I'm not repeating anything new when I say that, European-like, liberals' idea of a perfect world is one where the Government runs as many things as possible. (Hillary's 1994 healthcare proposal springs to mind.) The other day, I had an experience that reminded me, once again, why the fewer things the government controls, the better.
I needed to get copies of my children's birth certificates. A little online snooping revealed that, if I did it by mail, I'd get them in 60 days; if I shlepped into the City, I'd get them in two hours. So off to the City I went.
When I arrived at the Records office, I was the third in line. Two windows were open. "Oh, joy!" I thought. "I'll be out of here in ten minutes." My hopes were dashed when the clerk working one window finished with a customer, contemptuously scanned the line (which had now grown to five people), and simply walked away. He then sat down at his desk and stared off into space. That left one window (and a line that had now grown to eight people).
The one window moved slowly, since the woman ahead of me in line had a complicated problem that seemed, appropriately, to require a lot of attention. She was a black woman and, from what I could hear, a friendly, nice person, who was focused on what she was doing. The single working clerk was also black, and was conversing with her in a chatty way. They chatted and chatted. The line was now ten people.
Eventually, it was my turn. Have I mentioned that I'm white? I am. I note it now only because I was struck by the clerk's demeanor towards me after her interactions with the previous customer. She extended an arm through the window and grabbed my forms. She would not look at me. Because I too am a friendly person (just like the last customer), I said hello and smiled. The clerk turned her head slightly, twisted her mouth into a rictus of a smile, and immediately looked away from me. I assumed that this was a race-based problem. I could be wrong. Maybe she was shy. Maybe she knew me from the past and I'd once offended her. Maybe I hadn't said "hello" the correct way. I do know that, whatever her personal feelings towards me, this wouldn't have happened if she'd been in the private sector and (a) could earn commissions for satisfied customers or (b) could lose her job over unsatisfied ones.
Anyway, halfway through working on my papers, another clerk came up, tapped the unfriendly clerk on the shoulder, and took over. The other woman, Hispanic, also refused to acknowledge me. At the end, she handed me the forms I'd filled in and said, "Go to the cashier." I asked, "Do I come back to this window to get the certificates?" Her response, "Just go to the cashier." As it happened, I discovered once I'd paid that the printer was on the cashier's side of the office, and it was she who handed me the completed certificates.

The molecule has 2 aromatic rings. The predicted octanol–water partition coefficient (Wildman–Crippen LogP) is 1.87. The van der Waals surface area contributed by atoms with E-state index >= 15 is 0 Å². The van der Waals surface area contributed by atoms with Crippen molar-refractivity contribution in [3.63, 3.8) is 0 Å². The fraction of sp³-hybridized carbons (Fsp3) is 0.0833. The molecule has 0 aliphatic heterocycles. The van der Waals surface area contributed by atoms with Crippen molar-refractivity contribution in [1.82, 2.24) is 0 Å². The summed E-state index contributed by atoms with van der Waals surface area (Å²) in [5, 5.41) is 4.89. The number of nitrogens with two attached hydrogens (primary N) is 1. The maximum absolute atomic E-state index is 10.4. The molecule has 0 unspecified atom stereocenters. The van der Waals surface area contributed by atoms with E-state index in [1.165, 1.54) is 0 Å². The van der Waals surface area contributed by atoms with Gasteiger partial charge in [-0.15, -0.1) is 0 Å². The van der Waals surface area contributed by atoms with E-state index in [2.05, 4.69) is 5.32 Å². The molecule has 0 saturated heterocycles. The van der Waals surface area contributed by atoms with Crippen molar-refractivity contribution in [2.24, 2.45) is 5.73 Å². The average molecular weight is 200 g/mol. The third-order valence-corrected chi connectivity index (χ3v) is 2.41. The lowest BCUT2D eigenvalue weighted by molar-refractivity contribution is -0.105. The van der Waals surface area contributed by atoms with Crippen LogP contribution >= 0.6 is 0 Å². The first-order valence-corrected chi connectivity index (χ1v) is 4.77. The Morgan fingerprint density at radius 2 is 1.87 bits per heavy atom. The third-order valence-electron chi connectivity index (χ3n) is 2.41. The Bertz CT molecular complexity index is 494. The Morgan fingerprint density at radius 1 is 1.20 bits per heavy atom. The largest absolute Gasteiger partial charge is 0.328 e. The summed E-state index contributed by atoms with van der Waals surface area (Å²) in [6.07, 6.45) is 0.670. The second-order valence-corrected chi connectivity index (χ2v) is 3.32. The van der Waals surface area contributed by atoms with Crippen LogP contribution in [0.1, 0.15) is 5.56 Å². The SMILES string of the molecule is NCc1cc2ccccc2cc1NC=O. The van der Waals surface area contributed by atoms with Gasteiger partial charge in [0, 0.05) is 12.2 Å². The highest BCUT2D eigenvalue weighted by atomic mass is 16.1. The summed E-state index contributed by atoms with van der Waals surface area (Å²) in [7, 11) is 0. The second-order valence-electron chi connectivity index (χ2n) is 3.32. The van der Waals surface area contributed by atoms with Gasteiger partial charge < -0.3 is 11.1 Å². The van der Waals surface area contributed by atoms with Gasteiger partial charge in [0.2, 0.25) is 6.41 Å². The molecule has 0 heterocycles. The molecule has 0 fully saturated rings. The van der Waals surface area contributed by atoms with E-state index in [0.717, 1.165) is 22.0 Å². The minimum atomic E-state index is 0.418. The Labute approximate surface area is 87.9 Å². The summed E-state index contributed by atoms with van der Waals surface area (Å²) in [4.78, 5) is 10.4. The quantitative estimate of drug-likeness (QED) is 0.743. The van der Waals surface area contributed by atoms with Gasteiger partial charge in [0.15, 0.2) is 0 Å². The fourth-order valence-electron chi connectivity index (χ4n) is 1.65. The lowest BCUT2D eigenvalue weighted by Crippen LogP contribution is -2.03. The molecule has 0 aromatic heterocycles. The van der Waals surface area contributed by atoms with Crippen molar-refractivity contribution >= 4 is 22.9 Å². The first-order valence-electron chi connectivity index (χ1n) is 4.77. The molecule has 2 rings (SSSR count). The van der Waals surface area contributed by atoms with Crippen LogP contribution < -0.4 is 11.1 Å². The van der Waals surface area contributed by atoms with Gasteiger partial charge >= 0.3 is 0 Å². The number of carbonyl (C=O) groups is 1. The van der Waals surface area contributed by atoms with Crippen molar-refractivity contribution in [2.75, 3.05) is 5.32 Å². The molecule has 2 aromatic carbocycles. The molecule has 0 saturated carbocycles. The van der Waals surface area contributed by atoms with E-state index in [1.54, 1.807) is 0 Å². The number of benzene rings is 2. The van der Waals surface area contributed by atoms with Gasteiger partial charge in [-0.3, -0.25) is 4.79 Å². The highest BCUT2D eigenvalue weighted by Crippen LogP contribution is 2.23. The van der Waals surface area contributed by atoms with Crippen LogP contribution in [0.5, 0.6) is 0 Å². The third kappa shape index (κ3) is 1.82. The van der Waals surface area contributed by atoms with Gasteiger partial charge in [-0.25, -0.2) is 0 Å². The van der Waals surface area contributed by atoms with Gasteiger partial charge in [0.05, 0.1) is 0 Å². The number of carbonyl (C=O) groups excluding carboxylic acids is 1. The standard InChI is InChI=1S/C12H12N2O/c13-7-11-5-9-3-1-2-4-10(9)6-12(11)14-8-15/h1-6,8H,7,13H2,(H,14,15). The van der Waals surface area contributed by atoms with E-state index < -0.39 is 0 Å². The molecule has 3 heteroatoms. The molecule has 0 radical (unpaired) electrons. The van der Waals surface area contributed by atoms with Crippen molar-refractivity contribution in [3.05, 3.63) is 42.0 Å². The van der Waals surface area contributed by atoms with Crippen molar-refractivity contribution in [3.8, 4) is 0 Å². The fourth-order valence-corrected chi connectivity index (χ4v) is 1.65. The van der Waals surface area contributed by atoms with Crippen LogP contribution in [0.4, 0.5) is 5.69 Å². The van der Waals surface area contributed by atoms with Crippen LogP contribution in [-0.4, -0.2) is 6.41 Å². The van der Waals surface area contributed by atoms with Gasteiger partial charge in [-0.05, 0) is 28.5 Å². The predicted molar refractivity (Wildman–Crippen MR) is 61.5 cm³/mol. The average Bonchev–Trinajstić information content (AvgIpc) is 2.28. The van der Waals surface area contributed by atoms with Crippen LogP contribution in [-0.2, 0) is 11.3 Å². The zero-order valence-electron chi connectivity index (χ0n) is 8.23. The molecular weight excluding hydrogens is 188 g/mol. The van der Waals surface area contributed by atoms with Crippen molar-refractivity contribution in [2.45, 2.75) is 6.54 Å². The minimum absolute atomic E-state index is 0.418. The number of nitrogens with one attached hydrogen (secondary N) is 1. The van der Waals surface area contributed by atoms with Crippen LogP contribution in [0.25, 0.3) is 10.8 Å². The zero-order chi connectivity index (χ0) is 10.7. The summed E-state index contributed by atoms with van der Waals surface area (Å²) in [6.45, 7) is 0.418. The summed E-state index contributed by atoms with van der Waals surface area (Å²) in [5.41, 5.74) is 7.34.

Overall, the transaction didn't take too long and I got exactly what I wanted — two birth certificates. I also left with a horrible taste in my mouth about dealing with the Government. The people who worked in that office knew three things: (a) I had nowhere else to go since they have a monopoly on the information I needed; (b) they would not be fired for anything short of saying they voted for George Bush; and (c) there was absolutely no reward for them in acting with common decency. I also think, and this is just my opinion, that these factors gave them the freedom to treat me with that little extra bit of rudeness because I'm white. [You can beat me around the head for this last one, but just be polite when you do.]
When I told this to Mr. Bookworm, who is still a big government liberal, he didn't think the problem was a government monopoly backed by government unions. He fell back on the "human decency" argument. That is, economic incentives aside, he said that human decency requires good behavior, and these people just lacked that. It certainly is true that, in the suburbs where I live, people in the local government offices are friendly. It's a fairly small community, friendliness is the norm, and these are often people you'll interact with outside of the office confines. But the lucky fact that I live in a nice community doesn't excuse the general failings of government run businesses, nor the fact that, by their nature, they're prone to precisely the failings I described above.
The fact is that a government bureaucrat who can't be fired, who gets no reward for good behavior, and who knows you have nowhere else to go, will revel in that power. And with power goes corruption. In this regard, I am reminded of a friend of mine who confided that his mother worked in a small town Department of Motor Vehicles, and was one of a group of the most vicious bunch of women he'd ever met. When I protested that this couldn't be true, he said that these women had complete power over the community — they knew everything about everyone through the records, and they could make or break people by withholding access to their driver's licenses. This power, without oversight or restraint, had simply corrupted them. I doubted it then (I was a liberal, after all), but I believe it now.